A small lunchtime run on whisky started when Rebecca Young put up today's article in the Globe on Facebook.
The news: single malt whisky distributor (and the world’s largest global drinks company) Diageo stopped selling their so-called "Classic Six" Scotch whiskies---Cragganmore, Dalwhinnie, Glenkinchie, Lagavulin, Oban and Talisker---to the NSLC. These whiskies won't be sold anymore in the maritimes after current supplies run out. And mind - supplies are running out.
According to the Globe, we're not Scottish enough to jump to international whisky buying queue. Minutes after the article is posted, James Covey parries online, "I'm making a whiskey run this lunch hour. Who's coming?"
I arrive at the Port of Wines on Doyle Street. Covey and Young are in the Single Malt section. A few other scotch drinkers shop alongside.
"I think it's a marketing ploy by Diageo," said Young skeptically. "The tax thing is a scam," said Young, "They pay high taxes on this in the UK, too." She's referring to a statement by an unnamed maritime liquor commission in the Globe saying that Canadian booze taxation is to blame. If our taxes were lower, they said, we'd be a more lucrative market. According to Royal Mile Whiskies, a British online Scotch retailer, a Dalwhinnie 15 year is 30.95 GBP, which is not far from the $79.94 Canadian.
"Bottom line, this is a profit driven decision. People in New Delhi know as much about single malts as we do," says John Hurley, who works at the Port of Wines. NS prices are more competitive than Ontario's, Hurley continues, but NB is cheaper than ours.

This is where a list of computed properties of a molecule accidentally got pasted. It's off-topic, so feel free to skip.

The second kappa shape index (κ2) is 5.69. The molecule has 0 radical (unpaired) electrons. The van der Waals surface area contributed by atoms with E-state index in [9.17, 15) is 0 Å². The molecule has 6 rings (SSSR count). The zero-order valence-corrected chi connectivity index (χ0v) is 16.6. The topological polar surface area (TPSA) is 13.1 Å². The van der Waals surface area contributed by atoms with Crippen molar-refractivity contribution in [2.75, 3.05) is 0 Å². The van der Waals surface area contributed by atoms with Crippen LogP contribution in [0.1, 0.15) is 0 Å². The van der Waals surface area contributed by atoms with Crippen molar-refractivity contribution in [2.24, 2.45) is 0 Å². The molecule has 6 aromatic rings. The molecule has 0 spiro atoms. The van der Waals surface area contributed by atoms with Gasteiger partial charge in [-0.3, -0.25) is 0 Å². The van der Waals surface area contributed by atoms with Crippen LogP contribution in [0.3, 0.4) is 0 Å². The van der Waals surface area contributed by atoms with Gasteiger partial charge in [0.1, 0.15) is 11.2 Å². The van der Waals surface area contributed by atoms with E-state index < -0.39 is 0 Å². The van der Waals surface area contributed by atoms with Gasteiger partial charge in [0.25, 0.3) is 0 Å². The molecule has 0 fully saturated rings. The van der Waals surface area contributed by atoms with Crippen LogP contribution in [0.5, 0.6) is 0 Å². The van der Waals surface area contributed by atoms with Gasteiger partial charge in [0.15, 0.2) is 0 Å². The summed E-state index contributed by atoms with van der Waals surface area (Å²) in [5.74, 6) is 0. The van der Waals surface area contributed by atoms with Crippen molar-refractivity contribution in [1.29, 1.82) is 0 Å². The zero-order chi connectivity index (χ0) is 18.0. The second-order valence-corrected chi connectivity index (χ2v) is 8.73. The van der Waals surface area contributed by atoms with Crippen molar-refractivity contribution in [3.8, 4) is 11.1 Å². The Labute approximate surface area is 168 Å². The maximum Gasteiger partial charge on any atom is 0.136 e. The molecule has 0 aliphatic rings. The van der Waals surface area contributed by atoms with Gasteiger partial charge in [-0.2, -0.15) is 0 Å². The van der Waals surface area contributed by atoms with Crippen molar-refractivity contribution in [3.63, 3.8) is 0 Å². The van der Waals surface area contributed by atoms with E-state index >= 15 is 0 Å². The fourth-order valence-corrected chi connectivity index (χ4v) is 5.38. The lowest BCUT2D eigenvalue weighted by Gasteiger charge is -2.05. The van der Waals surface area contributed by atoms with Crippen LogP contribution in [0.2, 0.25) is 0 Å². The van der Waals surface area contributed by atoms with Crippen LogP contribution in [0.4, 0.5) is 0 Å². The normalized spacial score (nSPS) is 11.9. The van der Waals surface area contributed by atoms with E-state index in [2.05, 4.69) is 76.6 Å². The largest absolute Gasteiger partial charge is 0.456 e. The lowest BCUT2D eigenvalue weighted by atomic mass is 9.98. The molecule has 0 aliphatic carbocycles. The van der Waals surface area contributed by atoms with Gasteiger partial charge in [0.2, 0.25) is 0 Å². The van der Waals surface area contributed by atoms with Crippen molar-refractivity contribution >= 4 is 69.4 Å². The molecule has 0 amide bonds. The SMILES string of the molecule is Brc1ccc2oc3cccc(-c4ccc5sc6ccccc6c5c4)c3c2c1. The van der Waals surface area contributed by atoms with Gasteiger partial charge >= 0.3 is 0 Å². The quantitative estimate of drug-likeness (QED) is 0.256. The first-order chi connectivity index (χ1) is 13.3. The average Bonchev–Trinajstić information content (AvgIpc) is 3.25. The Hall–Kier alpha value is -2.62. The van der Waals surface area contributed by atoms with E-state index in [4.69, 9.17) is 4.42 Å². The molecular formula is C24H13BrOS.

"Multiply this shelf price by 5 pr 6 and that is what they will be paying in China or India." says Ron Crooks, the Manager of the store. Crooks says this problem of supply and demand isn't new. "It goes back a decade," he says, to when single malts were first marketed to us en masse, "but the crunch is now. There are a thousand new millionaires in Beijing who want to buy labels for the prestige."
From a certain point of view, these six are beginners' single malts. They’re great, but they’re also priced for week-end warriors, nouveau riche and the Russian mafia. "What the Classic 6 did was to introduce people to the regionality of the pre-eminent styles of whiskies", Croooks said. What he means by style is both regional tastes - Islay, Northern, Western Isles - and flavours - smoky, peat, salty or sweet. Once you get an idea from these six, "you go from there. That's what the whole experience is about."
The trick now is to identify what's going to be popular and buy it before it becomes too pricey. We return to the shelves. Crooks points to the 12 year Orcadian Highland Park, priced at $59.95. "That price won't last long," Crooks says. A 16 year old Lagavulin is $124.95. "Not so long ago, that was $89," Crooks said. Caol Ila, Ardbeg or Laphroig are smoky Islays that could stand in for Lagavulin and are considerably cheaper, in the $60-80 range.
Will the loss of the Classic 6 hurt his store? “A little bit of a gap will be felt," Crooks says, but he's confident that it will be filled by alternative brands. There has not been a flood of buyers coming into the store since the news hit, says Hurley, but "licensees bought up a lot of product."
Drinkers haven't arrived in droves yet, Crooks says, "because there is not enough awareness about the problem.” I guess my friends and I are ahead of the curve. Covey came down expressly to buy a bottle of Lagavulin, but the price turned him off. He opted for the Dalwhinnie. Young buys some Highland Park. We all head home, ready for winter.